with foster children and extended family we have about 16 grand children so as all the family are on great terms with every one we are one very happy family
so with lots of hard work and love we have got ourselves in a really nice retirement situation.
Not wealthy money wise but fabulously rich in love from th efamily
Yes, piersdad, you are a living example of a wealth owning citizen, well able to testify on the benefits of it, as indeed the majority of us Kiwis are. But can't you (we) see the poverty, misery AND POTENTIAL THREAT to your/ our own (or your/our children's) welfare security from a potentially widening class of have-nots, with a priority of ever widening benefits at your (our)expense, if socio-economical turmoil is to be prevented? And isn't the noblest form of charity not just feeding the poor, but helping them to overcome their poverty through their own productivity? Yeah, you can call it self-interest, but it is certainly more enlightened than encouraging dependence on donations(?). Don't be shy with your opinions on that, we are all a pretty mature bunch. - Jens.
Member since 30 Jul 2006
Member from Omokoroa
i cant wait till im 65 then i get to go on the pension.that will be cool.as it is now when my husband and i got made redundent there was no redundacy payments to us ,our jobs went off shore.have to budget all the way now real carefull and hassled about work thats not in our line,but prepared to give it a go ,but the bosses out there cant be bothered to give u a go.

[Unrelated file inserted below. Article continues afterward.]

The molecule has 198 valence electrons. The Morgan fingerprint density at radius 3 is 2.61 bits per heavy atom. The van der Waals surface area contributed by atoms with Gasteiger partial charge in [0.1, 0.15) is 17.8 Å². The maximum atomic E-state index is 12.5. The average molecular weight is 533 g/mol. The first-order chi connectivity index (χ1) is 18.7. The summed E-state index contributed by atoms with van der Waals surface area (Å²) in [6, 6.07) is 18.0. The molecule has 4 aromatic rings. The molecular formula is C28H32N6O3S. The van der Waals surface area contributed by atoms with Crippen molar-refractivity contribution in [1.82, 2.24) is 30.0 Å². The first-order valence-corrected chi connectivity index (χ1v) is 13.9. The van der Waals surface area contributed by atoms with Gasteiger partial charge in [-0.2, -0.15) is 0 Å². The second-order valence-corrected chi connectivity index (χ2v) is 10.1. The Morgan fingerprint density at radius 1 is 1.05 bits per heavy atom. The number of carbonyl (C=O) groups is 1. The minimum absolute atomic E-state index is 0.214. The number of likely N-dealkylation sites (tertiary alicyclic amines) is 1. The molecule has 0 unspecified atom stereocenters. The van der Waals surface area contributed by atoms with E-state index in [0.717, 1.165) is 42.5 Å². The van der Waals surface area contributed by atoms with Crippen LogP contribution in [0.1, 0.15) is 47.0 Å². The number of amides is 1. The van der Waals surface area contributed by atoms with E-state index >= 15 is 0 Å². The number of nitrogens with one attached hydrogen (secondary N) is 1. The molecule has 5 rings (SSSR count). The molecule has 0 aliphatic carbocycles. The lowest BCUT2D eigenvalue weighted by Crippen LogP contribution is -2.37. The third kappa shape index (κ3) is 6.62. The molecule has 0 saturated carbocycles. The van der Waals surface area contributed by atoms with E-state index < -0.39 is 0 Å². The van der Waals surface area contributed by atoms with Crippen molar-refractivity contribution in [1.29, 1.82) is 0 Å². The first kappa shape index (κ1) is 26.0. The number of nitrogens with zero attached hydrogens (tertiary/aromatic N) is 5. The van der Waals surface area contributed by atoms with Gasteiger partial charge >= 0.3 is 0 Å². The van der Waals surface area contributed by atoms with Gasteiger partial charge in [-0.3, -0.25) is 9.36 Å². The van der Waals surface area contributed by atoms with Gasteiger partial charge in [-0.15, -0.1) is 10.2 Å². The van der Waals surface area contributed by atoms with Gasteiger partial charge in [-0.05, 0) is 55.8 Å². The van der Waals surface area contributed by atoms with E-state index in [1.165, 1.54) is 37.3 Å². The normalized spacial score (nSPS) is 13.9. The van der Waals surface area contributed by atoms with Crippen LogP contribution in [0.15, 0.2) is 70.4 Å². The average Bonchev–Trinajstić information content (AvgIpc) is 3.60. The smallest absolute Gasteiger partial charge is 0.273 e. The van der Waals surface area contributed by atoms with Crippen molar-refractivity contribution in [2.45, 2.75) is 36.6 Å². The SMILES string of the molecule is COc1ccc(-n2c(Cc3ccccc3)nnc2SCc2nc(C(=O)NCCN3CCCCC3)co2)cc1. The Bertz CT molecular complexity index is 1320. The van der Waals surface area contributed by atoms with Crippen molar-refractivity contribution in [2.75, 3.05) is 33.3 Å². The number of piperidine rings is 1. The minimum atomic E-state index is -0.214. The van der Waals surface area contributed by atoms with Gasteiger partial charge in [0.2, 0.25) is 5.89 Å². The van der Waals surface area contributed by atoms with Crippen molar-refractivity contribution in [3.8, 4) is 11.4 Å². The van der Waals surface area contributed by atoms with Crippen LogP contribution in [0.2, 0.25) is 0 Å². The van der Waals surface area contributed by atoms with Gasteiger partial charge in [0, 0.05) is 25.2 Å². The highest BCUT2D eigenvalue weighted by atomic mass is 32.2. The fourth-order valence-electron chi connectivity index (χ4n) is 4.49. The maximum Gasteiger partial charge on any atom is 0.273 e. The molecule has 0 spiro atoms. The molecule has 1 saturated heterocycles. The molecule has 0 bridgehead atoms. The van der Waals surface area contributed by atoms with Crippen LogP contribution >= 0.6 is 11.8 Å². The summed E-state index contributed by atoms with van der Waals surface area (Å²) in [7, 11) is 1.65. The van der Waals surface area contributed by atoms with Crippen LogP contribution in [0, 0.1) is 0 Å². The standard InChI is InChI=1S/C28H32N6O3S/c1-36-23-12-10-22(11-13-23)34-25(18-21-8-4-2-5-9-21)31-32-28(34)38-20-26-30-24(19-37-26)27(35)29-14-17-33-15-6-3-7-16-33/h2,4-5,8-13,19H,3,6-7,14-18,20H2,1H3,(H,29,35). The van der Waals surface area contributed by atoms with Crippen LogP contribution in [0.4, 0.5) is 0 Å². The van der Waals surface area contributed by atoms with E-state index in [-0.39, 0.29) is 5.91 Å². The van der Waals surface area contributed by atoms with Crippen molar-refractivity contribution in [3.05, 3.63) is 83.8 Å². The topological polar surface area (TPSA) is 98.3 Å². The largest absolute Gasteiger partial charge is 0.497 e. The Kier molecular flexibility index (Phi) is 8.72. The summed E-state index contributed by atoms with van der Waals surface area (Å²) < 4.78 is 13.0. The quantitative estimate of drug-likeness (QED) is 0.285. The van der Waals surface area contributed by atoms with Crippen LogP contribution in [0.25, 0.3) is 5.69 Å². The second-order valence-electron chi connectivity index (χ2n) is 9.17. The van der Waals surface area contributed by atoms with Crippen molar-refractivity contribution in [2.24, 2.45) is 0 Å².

so we trying to make the most of what we have got,and get involved in the woodwork shed and craft area,keeps the mind ticking over good
Yes, pearly, I think we all understand the disappointments of those losing their long time jobs in later middle age, which even the reportedly low unemployment rate does not seem to overcome without some feeling of grief.
At least, in your case your universal super entitlement seems to be a welcome relief to look forward to.
But are you aware, that with our increasing proportion of longer living superannuitants, our present entitlement rate at age 65 will be endangered for those in their 40s now, without substantial NZ Super Fund assistance?
As many of us (without extra personal wealth) consider our universal super as barely adequate, I hope you will be among those who, while naturally supporting efforts to increase the universal super rate, would also strongly support an increase in the NZ Super Fund accumulation rate which, with more of it invested in NZ, would also very effectively increase our economic growth rate, resulting in improved prosperity and security for all. - Jens.
Member since 29 Jul 2006
Member from Halswell